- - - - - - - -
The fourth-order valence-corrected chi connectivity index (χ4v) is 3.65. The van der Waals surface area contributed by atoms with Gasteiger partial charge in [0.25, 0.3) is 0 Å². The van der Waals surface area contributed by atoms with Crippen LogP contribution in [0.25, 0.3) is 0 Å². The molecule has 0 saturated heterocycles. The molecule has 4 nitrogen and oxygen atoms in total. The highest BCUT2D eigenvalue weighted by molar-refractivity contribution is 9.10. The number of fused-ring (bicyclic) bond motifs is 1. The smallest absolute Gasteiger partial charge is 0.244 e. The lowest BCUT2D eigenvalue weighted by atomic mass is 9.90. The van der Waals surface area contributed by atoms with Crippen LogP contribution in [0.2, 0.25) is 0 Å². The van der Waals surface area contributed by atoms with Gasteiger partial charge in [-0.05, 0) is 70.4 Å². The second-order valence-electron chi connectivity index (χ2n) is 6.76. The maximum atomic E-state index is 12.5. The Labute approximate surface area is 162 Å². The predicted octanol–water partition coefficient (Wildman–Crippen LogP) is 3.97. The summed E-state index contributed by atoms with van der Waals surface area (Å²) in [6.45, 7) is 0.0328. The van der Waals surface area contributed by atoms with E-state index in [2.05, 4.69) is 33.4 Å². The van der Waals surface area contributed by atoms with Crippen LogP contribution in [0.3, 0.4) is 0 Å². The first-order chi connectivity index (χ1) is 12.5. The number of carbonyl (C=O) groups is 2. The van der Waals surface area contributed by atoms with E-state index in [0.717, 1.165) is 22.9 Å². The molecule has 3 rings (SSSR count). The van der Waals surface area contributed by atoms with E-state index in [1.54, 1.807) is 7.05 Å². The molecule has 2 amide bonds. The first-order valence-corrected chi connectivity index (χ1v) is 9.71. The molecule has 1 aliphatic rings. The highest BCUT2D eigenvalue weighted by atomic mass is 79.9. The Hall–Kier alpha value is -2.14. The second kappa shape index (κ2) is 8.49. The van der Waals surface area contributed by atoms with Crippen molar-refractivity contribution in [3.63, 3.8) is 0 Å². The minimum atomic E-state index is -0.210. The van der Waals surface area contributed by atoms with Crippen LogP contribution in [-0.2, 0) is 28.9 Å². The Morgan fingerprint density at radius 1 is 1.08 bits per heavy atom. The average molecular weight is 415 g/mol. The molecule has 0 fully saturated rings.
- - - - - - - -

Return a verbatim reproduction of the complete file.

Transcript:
The fourth-order valence-corrected chi connectivity index (χ4v) is 3.65. The van der Waals surface area contributed by atoms with Gasteiger partial charge in [0.25, 0.3) is 0 Å². The van der Waals surface area contributed by atoms with Crippen LogP contribution in [0.25, 0.3) is 0 Å². The molecule has 0 saturated heterocycles. The molecule has 4 nitrogen and oxygen atoms in total. The highest BCUT2D eigenvalue weighted by molar-refractivity contribution is 9.10. The number of fused-ring (bicyclic) bond motifs is 1. The smallest absolute Gasteiger partial charge is 0.244 e. The lowest BCUT2D eigenvalue weighted by atomic mass is 9.90. The van der Waals surface area contributed by atoms with Crippen LogP contribution in [0.2, 0.25) is 0 Å². The van der Waals surface area contributed by atoms with Gasteiger partial charge in [-0.05, 0) is 70.4 Å². The second-order valence-electron chi connectivity index (χ2n) is 6.76. The maximum atomic E-state index is 12.5. The Labute approximate surface area is 162 Å². The predicted octanol–water partition coefficient (Wildman–Crippen LogP) is 3.97. The summed E-state index contributed by atoms with van der Waals surface area (Å²) in [6.45, 7) is 0.0328. The van der Waals surface area contributed by atoms with E-state index in [2.05, 4.69) is 33.4 Å². The van der Waals surface area contributed by atoms with Crippen LogP contribution in [0.3, 0.4) is 0 Å². The first-order chi connectivity index (χ1) is 12.5. The number of carbonyl (C=O) groups is 2. The van der Waals surface area contributed by atoms with E-state index in [0.717, 1.165) is 22.9 Å². The molecule has 3 rings (SSSR count). The van der Waals surface area contributed by atoms with E-state index in [1.54, 1.807) is 7.05 Å². The molecule has 2 amide bonds. The first-order valence-corrected chi connectivity index (χ1v) is 9.71. The molecule has 1 aliphatic rings. The highest BCUT2D eigenvalue weighted by atomic mass is 79.9. The Hall–Kier alpha value is -2.14. The second kappa shape index (κ2) is 8.49. The van der Waals surface area contributed by atoms with Crippen molar-refractivity contribution in [3.63, 3.8) is 0 Å². The minimum atomic E-state index is -0.210. The van der Waals surface area contributed by atoms with Crippen LogP contribution in [-0.2, 0) is 28.9 Å². The Morgan fingerprint density at radius 1 is 1.08 bits per heavy atom. The average molecular weight is 415 g/mol. The molecule has 0 fully saturated rings.